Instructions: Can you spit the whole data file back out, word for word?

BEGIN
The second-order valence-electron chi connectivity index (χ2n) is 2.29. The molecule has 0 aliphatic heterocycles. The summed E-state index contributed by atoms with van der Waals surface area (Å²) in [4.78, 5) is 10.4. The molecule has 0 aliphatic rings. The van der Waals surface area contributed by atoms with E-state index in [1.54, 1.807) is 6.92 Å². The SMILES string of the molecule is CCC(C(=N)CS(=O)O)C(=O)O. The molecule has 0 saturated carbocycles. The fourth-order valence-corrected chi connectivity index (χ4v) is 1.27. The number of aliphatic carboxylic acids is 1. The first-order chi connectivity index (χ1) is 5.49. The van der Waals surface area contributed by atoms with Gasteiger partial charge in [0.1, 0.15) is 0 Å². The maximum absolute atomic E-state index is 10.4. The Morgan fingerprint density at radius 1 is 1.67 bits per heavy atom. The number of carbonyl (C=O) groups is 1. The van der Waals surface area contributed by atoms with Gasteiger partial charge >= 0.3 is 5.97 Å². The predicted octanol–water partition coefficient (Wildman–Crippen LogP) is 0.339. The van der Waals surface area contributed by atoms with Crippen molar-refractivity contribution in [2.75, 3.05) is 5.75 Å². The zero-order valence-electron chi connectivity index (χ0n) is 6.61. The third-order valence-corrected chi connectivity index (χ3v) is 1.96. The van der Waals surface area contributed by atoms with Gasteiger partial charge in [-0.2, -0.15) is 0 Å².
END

The second-order valence-electron chi connectivity index (χ2n) is 2.29. The molecule has 0 aliphatic heterocycles. The summed E-state index contributed by atoms with van der Waals surface area (Å²) in [4.78, 5) is 10.4. The molecule has 0 aliphatic rings. The van der Waals surface area contributed by atoms with E-state index in [1.54, 1.807) is 6.92 Å². The SMILES string of the molecule is CCC(C(=N)CS(=O)O)C(=O)O. The molecule has 0 saturated carbocycles. The fourth-order valence-corrected chi connectivity index (χ4v) is 1.27. The number of aliphatic carboxylic acids is 1. The first-order chi connectivity index (χ1) is 5.49. The van der Waals surface area contributed by atoms with Gasteiger partial charge in [0.1, 0.15) is 0 Å². The maximum absolute atomic E-state index is 10.4. The Morgan fingerprint density at radius 1 is 1.67 bits per heavy atom. The number of carbonyl (C=O) groups is 1. The van der Waals surface area contributed by atoms with Gasteiger partial charge >= 0.3 is 5.97 Å². The predicted octanol–water partition coefficient (Wildman–Crippen LogP) is 0.339. The van der Waals surface area contributed by atoms with Crippen molar-refractivity contribution in [2.75, 3.05) is 5.75 Å². The zero-order valence-electron chi connectivity index (χ0n) is 6.61. The third-order valence-corrected chi connectivity index (χ3v) is 1.96. The van der Waals surface area contributed by atoms with Gasteiger partial charge in [-0.2, -0.15) is 0 Å².